Entries linking to undercover
Old English under (prep.) "beneath, among, before, in the presence of, in subjection to, under the rule of, by means of," also, as an adverb, "beneath, below, underneath," expressing position with reference to that which is above, from Proto-Germanic *under- (source also of Old Frisian under, Dutch onder, Old High German untar, German unter, Old Norse undir, Gothic undar), from PIE *ndher- "under" (source also of Sanskrit adhah "below;" Avestan athara- "lower;" Latin infernus "lower," infra "below").
Productive as a prefix in Old English, as in German and Scandinavian (often forming words modeled on Latin ones in sub-). Notion of "inferior in rank, position, etc." was present in Old English. With reference to standards, "less than in age, price, value," etc., late 14c. As an adjective, "lower in position; lower in rank or degree" from 13c. Also used in Old English as a preposition meaning "between, among," as still in under these circumstances, etc. (though this may be an entirely separate root; see understand).
Under the weather "indisposed" is from 1810. Under the table is from 1913 in the sense of "very drunk," 1940s in sense of "illegal" (under-board "dishonest" is from c. 1600). To keep something under (one's) hat "secret" is from 1885; to have something under (one's) nose "in plain sight" is from 1540s; to speak under (one's) breath "in a low voice" is attested from 1832.
mid-14c., "something laid, placed or spread (on something else)," from cover (v.). Sense of "something which veils or screens from sight" is from c. 1400. From c. 1500 as "shelter" of any kind, later especially in hunting, "shrubbery, brush, or thickets which conceal game" (1719).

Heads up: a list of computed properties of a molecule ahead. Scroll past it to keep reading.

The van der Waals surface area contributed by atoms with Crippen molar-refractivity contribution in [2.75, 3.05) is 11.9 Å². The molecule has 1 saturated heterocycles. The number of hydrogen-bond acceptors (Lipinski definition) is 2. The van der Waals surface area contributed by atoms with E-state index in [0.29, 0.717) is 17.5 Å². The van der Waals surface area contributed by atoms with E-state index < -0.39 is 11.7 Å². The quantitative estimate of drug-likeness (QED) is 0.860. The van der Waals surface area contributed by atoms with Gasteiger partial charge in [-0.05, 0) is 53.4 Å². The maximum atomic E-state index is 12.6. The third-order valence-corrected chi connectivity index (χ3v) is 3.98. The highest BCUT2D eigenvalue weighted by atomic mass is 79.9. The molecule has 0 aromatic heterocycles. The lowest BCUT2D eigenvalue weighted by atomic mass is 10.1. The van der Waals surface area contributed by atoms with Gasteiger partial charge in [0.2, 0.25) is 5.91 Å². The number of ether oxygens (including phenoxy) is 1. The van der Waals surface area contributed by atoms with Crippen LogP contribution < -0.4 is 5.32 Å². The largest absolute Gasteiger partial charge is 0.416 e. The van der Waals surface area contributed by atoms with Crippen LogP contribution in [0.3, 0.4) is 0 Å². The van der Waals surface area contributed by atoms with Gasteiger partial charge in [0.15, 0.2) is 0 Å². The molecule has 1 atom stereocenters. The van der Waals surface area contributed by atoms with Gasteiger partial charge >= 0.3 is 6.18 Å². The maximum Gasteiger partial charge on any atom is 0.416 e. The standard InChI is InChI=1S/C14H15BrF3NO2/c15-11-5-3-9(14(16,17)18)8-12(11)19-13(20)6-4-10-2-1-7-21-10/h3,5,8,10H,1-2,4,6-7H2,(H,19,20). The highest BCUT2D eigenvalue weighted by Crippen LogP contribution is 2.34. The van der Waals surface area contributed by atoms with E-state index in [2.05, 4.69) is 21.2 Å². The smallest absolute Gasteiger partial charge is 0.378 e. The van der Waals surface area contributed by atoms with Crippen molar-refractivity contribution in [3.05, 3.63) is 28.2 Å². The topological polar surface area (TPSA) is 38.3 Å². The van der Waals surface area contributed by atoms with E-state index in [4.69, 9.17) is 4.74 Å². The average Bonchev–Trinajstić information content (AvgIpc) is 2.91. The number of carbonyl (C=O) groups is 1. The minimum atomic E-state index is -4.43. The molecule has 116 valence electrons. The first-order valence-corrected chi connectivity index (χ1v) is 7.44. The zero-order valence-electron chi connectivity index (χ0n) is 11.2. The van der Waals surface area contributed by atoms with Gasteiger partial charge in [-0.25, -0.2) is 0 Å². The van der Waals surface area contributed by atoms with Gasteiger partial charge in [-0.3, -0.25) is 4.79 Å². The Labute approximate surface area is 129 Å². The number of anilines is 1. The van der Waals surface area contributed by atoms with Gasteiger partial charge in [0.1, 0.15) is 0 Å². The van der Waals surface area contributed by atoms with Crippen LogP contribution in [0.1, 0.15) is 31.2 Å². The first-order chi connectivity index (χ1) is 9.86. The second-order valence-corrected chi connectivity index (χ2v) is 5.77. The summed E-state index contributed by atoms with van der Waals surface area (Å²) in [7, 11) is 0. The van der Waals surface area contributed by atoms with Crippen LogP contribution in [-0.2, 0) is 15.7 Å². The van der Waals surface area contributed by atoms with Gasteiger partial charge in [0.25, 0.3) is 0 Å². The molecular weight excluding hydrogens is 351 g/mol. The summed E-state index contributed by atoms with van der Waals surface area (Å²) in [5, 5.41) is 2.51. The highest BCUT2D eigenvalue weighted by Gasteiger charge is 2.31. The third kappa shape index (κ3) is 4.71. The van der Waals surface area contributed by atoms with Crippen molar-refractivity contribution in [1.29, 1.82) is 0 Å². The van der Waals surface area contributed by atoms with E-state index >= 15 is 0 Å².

Meaning "binding or wrapper of a book" is from 1590s; that of "envelope or wrapper for a letter" is by 1748. Meaning "recording of a song already recorded by another" is by 1970, short for cover version (1966). Cover-band "band that plays only cover songs" is by 1981. Cover girl is U.S. slang from 1915, shortening of magazine-cover girl (1899).
Cover-charge is attested by 1913. The immediate sense of cover in it appears to be the old one of "plate, knives, forks, spoons, napkin, wine glasses, etc., used at the table by one person," from French couvert, literally "a cover," in the same sense; supposedly they were so called because they were originally brought together in a case.
According to contemporary publications, cover came to include table condiments and bread and butter, and c. 1910 some restaurants began to charge extra for these. ["... a smart New York restauranteur recently made a 'cover charge' of twenty-five cents for bread and butter and ice-water. Others followed." - Edward Hungerford, "The Personality of American Cities," 1913]
In this sense, cover also probably involves the banquet service use of cover for a charge which includes ("covers") everything provided with the food — menu card, flowers, music, etc.
In recent years hotels, particularly those featuring entertainment in their restaurants, have made a so-called cover charge which includes entertainment in addition to the table service. For instance, at some of the larger hotels in New York, where there is dancing, or cabaret, or high-priced soloists, or entertainment of costly nature provided, there is a cover charge, sometimes as high as $1 the seat. [Hotel Monthly, December 1917]
updated on May 20, 2012